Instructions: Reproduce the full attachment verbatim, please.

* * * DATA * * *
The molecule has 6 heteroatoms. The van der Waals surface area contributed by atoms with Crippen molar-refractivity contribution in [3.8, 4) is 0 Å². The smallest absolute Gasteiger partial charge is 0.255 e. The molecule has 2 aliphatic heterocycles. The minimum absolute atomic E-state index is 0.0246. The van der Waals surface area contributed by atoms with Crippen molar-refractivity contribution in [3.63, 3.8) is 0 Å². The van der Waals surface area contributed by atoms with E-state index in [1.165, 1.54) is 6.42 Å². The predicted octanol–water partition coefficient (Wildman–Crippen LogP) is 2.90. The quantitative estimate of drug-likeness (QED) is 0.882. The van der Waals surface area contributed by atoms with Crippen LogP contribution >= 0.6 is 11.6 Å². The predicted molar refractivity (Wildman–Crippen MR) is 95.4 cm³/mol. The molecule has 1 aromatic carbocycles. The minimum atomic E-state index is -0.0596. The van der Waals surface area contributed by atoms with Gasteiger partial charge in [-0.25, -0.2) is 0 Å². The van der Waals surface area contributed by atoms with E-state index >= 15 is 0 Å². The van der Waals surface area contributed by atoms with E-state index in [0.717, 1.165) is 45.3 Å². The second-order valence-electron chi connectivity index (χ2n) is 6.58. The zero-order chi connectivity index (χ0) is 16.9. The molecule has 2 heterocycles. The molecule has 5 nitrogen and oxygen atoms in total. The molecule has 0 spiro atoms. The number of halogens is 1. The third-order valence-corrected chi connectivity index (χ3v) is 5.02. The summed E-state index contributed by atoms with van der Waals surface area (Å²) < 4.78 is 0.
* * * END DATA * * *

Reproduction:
The molecule has 6 heteroatoms. The van der Waals surface area contributed by atoms with Crippen molar-refractivity contribution in [3.8, 4) is 0 Å². The smallest absolute Gasteiger partial charge is 0.255 e. The molecule has 2 aliphatic heterocycles. The minimum absolute atomic E-state index is 0.0246. The van der Waals surface area contributed by atoms with Crippen molar-refractivity contribution in [3.63, 3.8) is 0 Å². The van der Waals surface area contributed by atoms with E-state index in [1.165, 1.54) is 6.42 Å². The predicted octanol–water partition coefficient (Wildman–Crippen LogP) is 2.90. The quantitative estimate of drug-likeness (QED) is 0.882. The van der Waals surface area contributed by atoms with Crippen LogP contribution >= 0.6 is 11.6 Å². The predicted molar refractivity (Wildman–Crippen MR) is 95.4 cm³/mol. The molecule has 1 aromatic carbocycles. The minimum atomic E-state index is -0.0596. The van der Waals surface area contributed by atoms with Gasteiger partial charge in [-0.25, -0.2) is 0 Å². The van der Waals surface area contributed by atoms with E-state index >= 15 is 0 Å². The van der Waals surface area contributed by atoms with E-state index in [0.717, 1.165) is 45.3 Å². The second-order valence-electron chi connectivity index (χ2n) is 6.58. The zero-order chi connectivity index (χ0) is 16.9. The molecule has 2 heterocycles. The molecule has 5 nitrogen and oxygen atoms in total. The molecule has 0 spiro atoms. The number of halogens is 1. The third-order valence-corrected chi connectivity index (χ3v) is 5.02. The summed E-state index contributed by atoms with van der Waals surface area (Å²) < 4.78 is 0.